Whereas both the Qing'an and Chenghuang Temples had Xu Zisang as their manager, a series of members of a local Lin family led the Dianji. They passed the role of temple manager from father (Rongqin) to sons (Guanshi and Dexin). (Xu became a representative on the Dianji's management committee, so he had influence here as well.) In 1921, Lin Guanshi launched the first major renovation of the temple's structures since its establishment. Leaders completed some minor repairs in 1897, but after almost 50 years of operation, the Dianji had fallen into disrepair. After an economic cycle of wartime boom, post-war decline, and subsequent recovery swept Japan's empire during the latter half of the 1910s, the moment arrived to restore the temple. By the time Lin and others finished this project, they had completely transformed the temple , with new front and back buildings and a second floor in the main structure, at the cost of some 40,000 yen. A list of prominent donors—Xu Zisang and the mining magnate Yan Guonian, most notably—highlighted the temple's local importance, and the inscription on the stone tablet erected to mark the finished renovation in 1923 emphasized its attachment to local society:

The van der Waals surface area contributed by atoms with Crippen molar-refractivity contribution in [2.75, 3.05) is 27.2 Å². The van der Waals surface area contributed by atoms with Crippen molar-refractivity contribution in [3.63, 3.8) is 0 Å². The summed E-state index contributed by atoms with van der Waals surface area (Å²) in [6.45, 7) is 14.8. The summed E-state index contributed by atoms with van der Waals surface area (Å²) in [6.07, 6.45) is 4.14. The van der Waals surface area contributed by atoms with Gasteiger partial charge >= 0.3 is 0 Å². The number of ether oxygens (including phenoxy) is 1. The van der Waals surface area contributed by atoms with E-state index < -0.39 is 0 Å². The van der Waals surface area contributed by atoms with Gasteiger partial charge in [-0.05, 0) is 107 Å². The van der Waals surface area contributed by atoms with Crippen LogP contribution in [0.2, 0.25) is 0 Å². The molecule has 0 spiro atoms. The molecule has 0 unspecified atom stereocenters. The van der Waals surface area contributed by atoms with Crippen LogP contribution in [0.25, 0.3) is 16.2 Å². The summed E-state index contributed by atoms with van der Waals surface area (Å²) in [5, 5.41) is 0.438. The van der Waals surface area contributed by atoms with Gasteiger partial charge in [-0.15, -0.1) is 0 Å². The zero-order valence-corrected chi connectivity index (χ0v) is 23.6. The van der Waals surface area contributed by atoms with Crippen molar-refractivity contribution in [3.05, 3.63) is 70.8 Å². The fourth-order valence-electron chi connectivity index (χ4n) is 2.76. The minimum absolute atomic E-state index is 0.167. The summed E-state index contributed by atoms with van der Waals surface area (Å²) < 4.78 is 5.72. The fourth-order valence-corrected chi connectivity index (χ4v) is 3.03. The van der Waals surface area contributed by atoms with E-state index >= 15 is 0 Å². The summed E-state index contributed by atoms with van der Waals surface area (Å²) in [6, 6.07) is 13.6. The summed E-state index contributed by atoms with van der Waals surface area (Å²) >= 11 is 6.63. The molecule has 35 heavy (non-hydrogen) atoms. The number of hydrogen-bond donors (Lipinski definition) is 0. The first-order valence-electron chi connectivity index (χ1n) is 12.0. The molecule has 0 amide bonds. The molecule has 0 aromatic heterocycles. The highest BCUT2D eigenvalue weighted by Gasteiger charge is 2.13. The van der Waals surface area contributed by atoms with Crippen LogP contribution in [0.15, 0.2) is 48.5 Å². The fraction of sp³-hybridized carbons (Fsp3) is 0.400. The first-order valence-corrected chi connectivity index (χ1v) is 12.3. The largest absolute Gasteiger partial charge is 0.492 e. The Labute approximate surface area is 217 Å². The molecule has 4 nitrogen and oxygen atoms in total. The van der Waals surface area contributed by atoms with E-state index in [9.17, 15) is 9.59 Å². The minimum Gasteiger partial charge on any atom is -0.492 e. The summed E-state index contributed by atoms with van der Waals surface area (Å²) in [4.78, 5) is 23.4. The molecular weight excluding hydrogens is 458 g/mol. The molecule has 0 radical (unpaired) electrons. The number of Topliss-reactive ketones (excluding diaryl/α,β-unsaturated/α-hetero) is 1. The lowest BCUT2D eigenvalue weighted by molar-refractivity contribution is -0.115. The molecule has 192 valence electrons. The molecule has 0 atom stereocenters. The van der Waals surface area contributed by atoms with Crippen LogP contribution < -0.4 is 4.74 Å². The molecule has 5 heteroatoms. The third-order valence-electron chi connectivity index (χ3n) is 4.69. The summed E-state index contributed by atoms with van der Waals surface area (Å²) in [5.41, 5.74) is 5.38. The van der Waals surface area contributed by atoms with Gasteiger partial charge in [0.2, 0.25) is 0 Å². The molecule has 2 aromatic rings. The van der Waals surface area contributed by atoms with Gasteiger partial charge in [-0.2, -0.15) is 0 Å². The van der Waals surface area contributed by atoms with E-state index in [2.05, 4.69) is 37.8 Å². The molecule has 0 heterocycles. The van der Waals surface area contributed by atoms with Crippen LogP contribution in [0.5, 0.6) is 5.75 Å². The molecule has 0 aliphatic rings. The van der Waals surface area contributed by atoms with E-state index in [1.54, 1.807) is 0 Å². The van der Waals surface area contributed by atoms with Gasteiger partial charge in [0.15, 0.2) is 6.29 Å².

Calamities cannot invade a place with a bright spirit, and animals will not experience disease. That being the case, the temple’s appearance must be dignified. How can it be only for the sake of admiring it that it is built?
The Dianji Temple was not, however, purely a local institution. Lin Benyuan, a prominent commercial elite of northern Taiwan and a leader of the well-known Lin family of Banqiao, southwest of Taipei, provided the temple with lands that served as its financial foundation. Therefore, the Dianji had material links to other parts of Taiwan, as well as spiritual roots across the Taiwan Strait.